The cluster of nuclear reactors are planned to be built in Idaho by 2026. But the plan including filling a $2.1 Billion financing gap with your money. A group called the Utah Associated Municipal Power Systems (UAMPS) wants to build 12 nuclear power reactors at the Idaho National Laboratory. The reactors would have a total capacity of 600 MW, and most of their electricity would go out of state.

UAMPS functions as an electricity wholesaler for member utilities. UAMPS was bedazzled by developers’ claims about small modular nuclear reactors back in 2012. It eventually convinced more than 30 of its members to pursue the project.

Since January it’s been on the road seeking firmer financial commitments and running into some pretty grim economics. Even in Los Alamos County, NM, surely one of the most pro-nuclear places in the country, the Council vote to go forward squeaked through 4 to 3.

UAMPS claimed it would not proceed with reactor construction unless its members subscribed to all 600 MW. But UAMPS is less than 1/3 rd of the way there.

Wonder why? The reactors’ full output was always far more than the members needed. In addition, since 2014, the timeline for the project has gotten three years longer – and $1 billion more expensive.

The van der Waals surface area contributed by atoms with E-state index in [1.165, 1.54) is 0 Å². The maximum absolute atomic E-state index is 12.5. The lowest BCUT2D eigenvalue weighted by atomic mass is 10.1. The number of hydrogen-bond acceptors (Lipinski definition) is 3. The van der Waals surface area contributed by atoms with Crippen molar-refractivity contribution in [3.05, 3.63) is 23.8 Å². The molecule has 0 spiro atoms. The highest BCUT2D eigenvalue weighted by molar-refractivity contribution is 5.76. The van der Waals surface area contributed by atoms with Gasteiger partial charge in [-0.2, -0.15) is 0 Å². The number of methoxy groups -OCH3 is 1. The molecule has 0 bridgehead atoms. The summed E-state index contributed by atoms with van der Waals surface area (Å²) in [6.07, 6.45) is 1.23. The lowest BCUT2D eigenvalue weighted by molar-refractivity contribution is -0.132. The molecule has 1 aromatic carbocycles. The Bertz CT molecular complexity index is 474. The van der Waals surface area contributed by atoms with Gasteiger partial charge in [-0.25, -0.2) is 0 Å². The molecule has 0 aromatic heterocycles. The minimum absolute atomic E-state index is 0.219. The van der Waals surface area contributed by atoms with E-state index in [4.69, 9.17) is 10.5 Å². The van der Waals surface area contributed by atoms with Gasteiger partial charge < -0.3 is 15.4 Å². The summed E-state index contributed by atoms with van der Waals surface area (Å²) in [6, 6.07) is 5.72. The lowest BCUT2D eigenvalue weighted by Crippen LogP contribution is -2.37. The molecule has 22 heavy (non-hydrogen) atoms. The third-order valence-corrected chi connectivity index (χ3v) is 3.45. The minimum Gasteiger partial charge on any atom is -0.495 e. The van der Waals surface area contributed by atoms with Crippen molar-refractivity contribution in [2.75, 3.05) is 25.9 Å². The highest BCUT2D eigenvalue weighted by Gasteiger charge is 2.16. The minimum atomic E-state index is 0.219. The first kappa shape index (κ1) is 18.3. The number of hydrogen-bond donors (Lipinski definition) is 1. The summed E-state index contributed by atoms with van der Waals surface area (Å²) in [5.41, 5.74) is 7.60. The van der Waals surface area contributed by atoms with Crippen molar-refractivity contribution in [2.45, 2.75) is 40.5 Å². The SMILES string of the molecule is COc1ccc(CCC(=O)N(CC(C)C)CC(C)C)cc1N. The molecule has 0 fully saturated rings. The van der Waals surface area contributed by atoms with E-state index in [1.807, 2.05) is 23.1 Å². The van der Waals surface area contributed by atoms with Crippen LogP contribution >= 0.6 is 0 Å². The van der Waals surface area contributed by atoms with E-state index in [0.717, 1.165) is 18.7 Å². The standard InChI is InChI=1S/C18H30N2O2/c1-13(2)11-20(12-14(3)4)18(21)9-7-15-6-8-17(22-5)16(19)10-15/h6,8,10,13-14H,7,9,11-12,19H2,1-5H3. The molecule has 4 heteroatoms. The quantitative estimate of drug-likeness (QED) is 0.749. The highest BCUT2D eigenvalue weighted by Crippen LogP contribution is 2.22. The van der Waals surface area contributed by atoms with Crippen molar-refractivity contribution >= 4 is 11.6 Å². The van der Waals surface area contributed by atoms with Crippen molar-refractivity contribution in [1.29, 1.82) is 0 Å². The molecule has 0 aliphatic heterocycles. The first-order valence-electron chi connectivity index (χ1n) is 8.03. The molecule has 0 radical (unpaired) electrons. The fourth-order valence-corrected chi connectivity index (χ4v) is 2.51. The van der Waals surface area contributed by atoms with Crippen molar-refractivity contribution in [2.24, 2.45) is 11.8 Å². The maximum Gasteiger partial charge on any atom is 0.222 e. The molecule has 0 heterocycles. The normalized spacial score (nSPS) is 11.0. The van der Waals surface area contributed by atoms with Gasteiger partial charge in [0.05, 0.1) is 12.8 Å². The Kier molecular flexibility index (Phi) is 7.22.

That’s right. One 600-MW nuclear power project will now cost $4.2 billion…and counting.

Low subscriptions are a real problem for UAMPS. Subscriptions are part of what UAMPS will use as collateral for short-term development loans. A subscribing utility signs a “take-or-pay” contract with just a couple of early off-ramps. After that, its penalized if it doesn’t pay “regardless of whether the Project is completed, operable, operating, damaged, destroyed or terminated.”

Enter the government – waving your money. UAMPS will be using public money as collateral for short-term loans covering long-term debt.

NuScale, the reactor designer, has already gotten hundreds of millions of dollars from US taxpayers. UAMPS is counting on a 50% cost share with the federal government to develop and build the reactors. The federal government just released a supposedly competitive $30 million Funding Opportunity Announcement that can only go to the Idaho project. This spring, Congress made sure that UAMPS will be eligible for federal nuclear production tax credits – if the reactors ever go online. The Idaho National Laboratory plans to use the first 2 reactor modules for “research,” but it’s not clear if INL will own or lease the reactors. The Idaho State Legislature just gave UAMPS breaks on both its property and sales taxes.

The path UAMPS and NuScale are following is familiar. The Union of Concerned Scientists studied all government subsidies for nuclear power since its inception. They concluded that it many instances, it would have been cheaper for the government to just buy the electricity and give it away for free.

You can read more about the proposed reactors’ environmental effects in Idaho at